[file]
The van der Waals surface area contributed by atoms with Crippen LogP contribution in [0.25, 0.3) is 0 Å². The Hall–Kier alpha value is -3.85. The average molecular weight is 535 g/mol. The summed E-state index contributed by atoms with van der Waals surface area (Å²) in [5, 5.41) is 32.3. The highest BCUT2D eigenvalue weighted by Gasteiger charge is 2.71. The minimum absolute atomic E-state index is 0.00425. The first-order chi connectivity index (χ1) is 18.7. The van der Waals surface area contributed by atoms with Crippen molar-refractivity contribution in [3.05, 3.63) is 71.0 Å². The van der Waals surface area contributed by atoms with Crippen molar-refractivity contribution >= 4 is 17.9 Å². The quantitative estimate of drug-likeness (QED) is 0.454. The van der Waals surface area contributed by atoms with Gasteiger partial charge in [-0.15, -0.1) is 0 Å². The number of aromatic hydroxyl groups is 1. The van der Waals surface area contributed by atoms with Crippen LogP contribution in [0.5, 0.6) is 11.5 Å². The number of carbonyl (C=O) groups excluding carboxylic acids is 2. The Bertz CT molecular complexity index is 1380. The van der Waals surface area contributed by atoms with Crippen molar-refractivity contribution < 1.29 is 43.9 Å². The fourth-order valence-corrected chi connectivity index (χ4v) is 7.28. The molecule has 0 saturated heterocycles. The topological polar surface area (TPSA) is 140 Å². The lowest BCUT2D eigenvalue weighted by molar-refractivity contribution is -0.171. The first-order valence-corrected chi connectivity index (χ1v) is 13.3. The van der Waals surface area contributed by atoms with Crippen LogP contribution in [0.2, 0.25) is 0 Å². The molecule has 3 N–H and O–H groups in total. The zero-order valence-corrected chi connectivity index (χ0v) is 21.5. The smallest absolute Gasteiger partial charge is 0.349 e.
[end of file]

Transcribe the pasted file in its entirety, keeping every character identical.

The van der Waals surface area contributed by atoms with Crippen LogP contribution in [0.25, 0.3) is 0 Å². The Hall–Kier alpha value is -3.85. The average molecular weight is 535 g/mol. The summed E-state index contributed by atoms with van der Waals surface area (Å²) in [5, 5.41) is 32.3. The highest BCUT2D eigenvalue weighted by Gasteiger charge is 2.71. The minimum absolute atomic E-state index is 0.00425. The first-order chi connectivity index (χ1) is 18.7. The van der Waals surface area contributed by atoms with Crippen molar-refractivity contribution in [3.05, 3.63) is 71.0 Å². The van der Waals surface area contributed by atoms with Crippen molar-refractivity contribution >= 4 is 17.9 Å². The quantitative estimate of drug-likeness (QED) is 0.454. The van der Waals surface area contributed by atoms with Gasteiger partial charge in [-0.15, -0.1) is 0 Å². The number of aromatic hydroxyl groups is 1. The van der Waals surface area contributed by atoms with Crippen LogP contribution in [0.5, 0.6) is 11.5 Å². The number of carbonyl (C=O) groups excluding carboxylic acids is 2. The Bertz CT molecular complexity index is 1380. The van der Waals surface area contributed by atoms with Crippen molar-refractivity contribution < 1.29 is 43.9 Å². The fourth-order valence-corrected chi connectivity index (χ4v) is 7.28. The molecule has 0 saturated heterocycles. The topological polar surface area (TPSA) is 140 Å². The lowest BCUT2D eigenvalue weighted by molar-refractivity contribution is -0.171. The first-order valence-corrected chi connectivity index (χ1v) is 13.3. The van der Waals surface area contributed by atoms with Crippen LogP contribution in [0.2, 0.25) is 0 Å². The molecule has 3 N–H and O–H groups in total. The zero-order valence-corrected chi connectivity index (χ0v) is 21.5. The smallest absolute Gasteiger partial charge is 0.349 e.